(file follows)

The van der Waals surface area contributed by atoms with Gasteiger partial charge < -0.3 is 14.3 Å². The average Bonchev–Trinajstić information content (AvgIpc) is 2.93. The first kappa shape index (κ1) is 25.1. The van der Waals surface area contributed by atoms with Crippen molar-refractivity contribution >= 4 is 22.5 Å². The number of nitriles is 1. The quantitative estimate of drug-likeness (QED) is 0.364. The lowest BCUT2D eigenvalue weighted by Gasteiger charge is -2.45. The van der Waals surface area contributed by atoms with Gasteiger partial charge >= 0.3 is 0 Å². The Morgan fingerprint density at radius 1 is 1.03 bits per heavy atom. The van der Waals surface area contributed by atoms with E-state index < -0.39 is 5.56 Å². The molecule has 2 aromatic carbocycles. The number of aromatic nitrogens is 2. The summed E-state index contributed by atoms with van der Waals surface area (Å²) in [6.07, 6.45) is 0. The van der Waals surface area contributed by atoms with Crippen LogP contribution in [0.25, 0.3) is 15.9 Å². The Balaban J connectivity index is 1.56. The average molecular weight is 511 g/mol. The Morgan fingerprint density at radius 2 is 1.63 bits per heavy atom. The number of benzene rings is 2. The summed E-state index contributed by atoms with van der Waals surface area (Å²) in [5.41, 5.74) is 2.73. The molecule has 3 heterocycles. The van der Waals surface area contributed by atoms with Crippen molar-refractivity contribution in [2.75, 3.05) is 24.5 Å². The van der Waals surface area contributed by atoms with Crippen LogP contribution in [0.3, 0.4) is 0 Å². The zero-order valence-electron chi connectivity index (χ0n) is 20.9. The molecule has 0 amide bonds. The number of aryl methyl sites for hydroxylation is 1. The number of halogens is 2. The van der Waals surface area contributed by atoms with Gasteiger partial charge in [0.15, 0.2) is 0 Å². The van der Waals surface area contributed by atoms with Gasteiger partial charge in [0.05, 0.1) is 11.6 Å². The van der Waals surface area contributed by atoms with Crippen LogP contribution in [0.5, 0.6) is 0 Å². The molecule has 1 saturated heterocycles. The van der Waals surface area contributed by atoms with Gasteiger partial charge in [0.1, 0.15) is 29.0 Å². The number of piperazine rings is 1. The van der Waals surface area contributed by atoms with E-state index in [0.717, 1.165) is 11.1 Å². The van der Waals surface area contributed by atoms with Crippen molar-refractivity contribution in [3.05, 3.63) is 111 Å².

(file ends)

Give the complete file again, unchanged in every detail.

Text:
The van der Waals surface area contributed by atoms with Gasteiger partial charge < -0.3 is 14.3 Å². The average Bonchev–Trinajstić information content (AvgIpc) is 2.93. The first kappa shape index (κ1) is 25.1. The van der Waals surface area contributed by atoms with Crippen molar-refractivity contribution >= 4 is 22.5 Å². The number of nitriles is 1. The quantitative estimate of drug-likeness (QED) is 0.364. The lowest BCUT2D eigenvalue weighted by Gasteiger charge is -2.45. The van der Waals surface area contributed by atoms with Gasteiger partial charge >= 0.3 is 0 Å². The Morgan fingerprint density at radius 1 is 1.03 bits per heavy atom. The van der Waals surface area contributed by atoms with E-state index < -0.39 is 5.56 Å². The molecule has 2 aromatic carbocycles. The number of aromatic nitrogens is 2. The summed E-state index contributed by atoms with van der Waals surface area (Å²) in [6.07, 6.45) is 0. The van der Waals surface area contributed by atoms with Crippen LogP contribution in [0.25, 0.3) is 15.9 Å². The Balaban J connectivity index is 1.56. The average molecular weight is 511 g/mol. The Morgan fingerprint density at radius 2 is 1.63 bits per heavy atom. The number of benzene rings is 2. The summed E-state index contributed by atoms with van der Waals surface area (Å²) in [5.41, 5.74) is 2.73. The molecule has 3 heterocycles. The van der Waals surface area contributed by atoms with Crippen molar-refractivity contribution in [2.75, 3.05) is 24.5 Å². The van der Waals surface area contributed by atoms with Crippen LogP contribution in [0.3, 0.4) is 0 Å². The zero-order valence-electron chi connectivity index (χ0n) is 20.9. The molecule has 0 amide bonds. The number of aryl methyl sites for hydroxylation is 1. The number of halogens is 2. The van der Waals surface area contributed by atoms with Gasteiger partial charge in [0.15, 0.2) is 0 Å². The van der Waals surface area contributed by atoms with Gasteiger partial charge in [0.05, 0.1) is 11.6 Å². The van der Waals surface area contributed by atoms with Crippen LogP contribution in [0.5, 0.6) is 0 Å². The molecule has 1 saturated heterocycles. The van der Waals surface area contributed by atoms with Gasteiger partial charge in [0.1, 0.15) is 29.0 Å². The number of piperazine rings is 1. The van der Waals surface area contributed by atoms with E-state index in [0.717, 1.165) is 11.1 Å². The van der Waals surface area contributed by atoms with Crippen molar-refractivity contribution in [3.05, 3.63) is 111 Å².